home of the jaguars


Throwing it back to 2012 and 2 bundles of jaguar joy. 😻😻 As jaguar numbers decline, each birth in the Species Survival Plan (SSP) helps to establish an assurance population for animals in danger of becoming extinct. Wild jaguars are in serious trouble. Over 30% of the rain forests they call home have been destroyed—and when the rain forests disappear, jaguars disappear. Even though we’re hard at work at the San Diego Zoo, we’re also busy on the front lines of jaguar conservation. Be a hero for wildlife and support our efforts: http://bit.ly/SDZGWCjag

FEBRUARY 10 - Aimée & Jaguar (1999)

On this day in 1999, the film Aimée & Jaguar was first released in its home country of Germany. Set during World War II, the movie tells the true and devastating love story of Lilly Wust and Felice Schragenheim, one the wife of a respected Nazi soldier and the other a Jewish journalist hiding in plain sight at a Nazi controlled newspaper.

The film begins in Berlin in the 1990s; two old women meet in a nursing home, and when the narrator sweeps back in time to 1943, you know you are in for a decades-long story that will stick with you long after the credits roll. The foundation of Aimée & Jaguar is something we’ve all seen before: bored housewife is swept off her feet by the charismatic and dangerous queer. However, what makes Aimee & Jaguar stand out from the crowd of a dozen other lesbian movies is the lingering knowledge that these were real women who actually lived and loved in the city that was the heart of the Nazi empire; a gang of lesbian friends all sitting around a table joking and playing cards, or a Jewish woman in full suit and top hat waltzing around a ballroom with her lover are the type of images that I never would have associated with 1940s Berlin before I saw this movie. They are the type of lived experiences that have been buried under the mythologizing of WWII-era Europe, and it is through Aimée & Jaguar that you are able to see that, even though it was stifled under the rise of fascism, Germany’s thriving gay culture of the 1920s and 1930s was still there, still dancing and laughing and kissing no matter how many closed doors and curtains it was forced to hide behind. At the beginning of the movie, I wondered why it wasn’t titled Lily & Felice or something more obvious, but by the end I had come to realize just how crucial Lily and Felice’s pet names were to their relationship, and just how important sublimated identity was during this time for lgbtq people, for Jewish people, and for any marginalized person living under Hitler’s rule.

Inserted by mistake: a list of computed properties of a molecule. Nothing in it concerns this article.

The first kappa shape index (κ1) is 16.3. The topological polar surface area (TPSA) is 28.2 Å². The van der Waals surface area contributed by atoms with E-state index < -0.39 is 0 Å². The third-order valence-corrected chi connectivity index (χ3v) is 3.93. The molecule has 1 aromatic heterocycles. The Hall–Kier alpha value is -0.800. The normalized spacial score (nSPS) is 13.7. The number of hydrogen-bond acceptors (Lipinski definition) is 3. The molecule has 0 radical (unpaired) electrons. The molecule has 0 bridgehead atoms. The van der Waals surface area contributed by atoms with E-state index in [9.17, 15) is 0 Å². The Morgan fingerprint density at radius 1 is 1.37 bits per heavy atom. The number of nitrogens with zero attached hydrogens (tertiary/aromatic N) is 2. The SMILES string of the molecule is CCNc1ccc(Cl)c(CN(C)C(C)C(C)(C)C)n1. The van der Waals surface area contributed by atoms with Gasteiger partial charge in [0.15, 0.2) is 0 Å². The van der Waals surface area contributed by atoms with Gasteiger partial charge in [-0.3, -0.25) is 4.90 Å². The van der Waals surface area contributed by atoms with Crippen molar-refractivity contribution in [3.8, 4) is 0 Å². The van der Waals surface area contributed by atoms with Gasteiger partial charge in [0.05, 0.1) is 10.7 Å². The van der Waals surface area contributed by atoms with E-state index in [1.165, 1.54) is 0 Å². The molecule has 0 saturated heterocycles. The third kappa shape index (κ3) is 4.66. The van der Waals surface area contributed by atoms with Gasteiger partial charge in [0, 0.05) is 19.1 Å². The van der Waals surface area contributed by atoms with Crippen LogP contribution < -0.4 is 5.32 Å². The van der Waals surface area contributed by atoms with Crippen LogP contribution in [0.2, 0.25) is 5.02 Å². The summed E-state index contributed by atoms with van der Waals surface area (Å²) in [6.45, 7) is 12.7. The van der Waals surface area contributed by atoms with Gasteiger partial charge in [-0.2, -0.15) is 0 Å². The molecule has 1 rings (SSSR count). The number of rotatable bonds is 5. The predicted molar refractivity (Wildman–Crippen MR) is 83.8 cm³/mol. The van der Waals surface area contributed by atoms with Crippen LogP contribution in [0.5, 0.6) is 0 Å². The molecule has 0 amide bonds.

The real Felice Schragenheim and Lilly Wust as pictured in Erica Fischer’s novel. The text at the bottom reads: (Left) Felice, in a photo taken by Lilly, on the Havel River, August 21, 1944. (Right) Lilly, in a photo taken by Felice, during the summer of 1944 on the balcony of Lilly’s apartment at Friedrichshaller Strasse 23. 

Before the film was released, Lilly and Felice’s story was told in novel form by Erica Fischer in her bestselling book Aimée & Jaguar: A Love Story, Berlin 1943, which you can check out here! Or hear the story told through Lily’s own words in this 2001 interview with The Guardian.

And of course, here’s a link to the full movie on YouTube!


Pacuare Lodge- Costa Rica

Due to its location in a rainforest of the Talamanca Mountains, when you stay at this Eco Lodge, you are truly sleeping amongst nature. The rainforest is home to Sloths, Jaguars, Ocelots and Monkeys. The lodge is at the edge of a river, where you can go white water rafting.